At a glance, here is Paris, to me, today.

Loud, cars have the right of way- not pedestrians, motor bikes/scooters everywhere I WANT ONE but would be afraid to drive it here.

Smoking is only allowed outside so the sidewalks are full of smokers, it is the first and last place in my life that I’ll ever consider smoking because it just seems cool. (note to my mother- I’m not going to do it). It’s just that it feels very movie like and foreign, and I dont mind it here.

People seem more involved in conversation here... which frustrates me because we can't really take part because I didn’t study the language before coming.
Very frustrated with myself on this particular point.

Well dressed french men, and few pretty french women, so far.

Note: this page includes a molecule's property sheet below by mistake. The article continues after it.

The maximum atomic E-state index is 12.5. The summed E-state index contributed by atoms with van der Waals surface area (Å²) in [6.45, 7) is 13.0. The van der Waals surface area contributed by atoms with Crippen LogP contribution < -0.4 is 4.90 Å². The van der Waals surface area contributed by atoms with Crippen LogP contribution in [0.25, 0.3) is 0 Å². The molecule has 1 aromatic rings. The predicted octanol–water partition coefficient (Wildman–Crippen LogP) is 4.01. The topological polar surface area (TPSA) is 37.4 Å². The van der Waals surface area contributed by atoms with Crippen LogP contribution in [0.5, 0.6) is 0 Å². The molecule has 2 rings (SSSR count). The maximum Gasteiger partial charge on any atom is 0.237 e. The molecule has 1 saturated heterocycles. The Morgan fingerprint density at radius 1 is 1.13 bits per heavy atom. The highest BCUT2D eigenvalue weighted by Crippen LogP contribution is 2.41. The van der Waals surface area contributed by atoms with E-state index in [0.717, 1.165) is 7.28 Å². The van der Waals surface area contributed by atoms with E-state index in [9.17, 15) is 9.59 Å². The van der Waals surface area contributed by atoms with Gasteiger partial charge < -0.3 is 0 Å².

People wear a lot of black and 2/3 of the women wear a coat with leggings tucked in boots. (Knew I should have bought those new black flat boots….)
And there are WAY more men than women on the street.
Men wear pink here, and for the most part, with black it’s working for them.
And that completes our fashion update for the night.

We walked a lot today. I think this is the best way to see a city intimately.
We stumbled across the Arc du Triumph in our neighborhood. Wandered around Montmarte.

Food… let’s see pasta with prosciutto, frites. Crepe. Steak and frites. Currently staring at a palmier and a chocolate macaroon that I hope Molly will eat so I don’t. Food comes fast here. I like that.
But I feel lame every time I don’t stick around to drink coffee following the meal. Perhaps instead of smoking I should take up coffee?

Found a Starbucks or 2... in Paris!

We traveled a short distance on the train with 4 British women, we affectionately are calling the Spice Girls.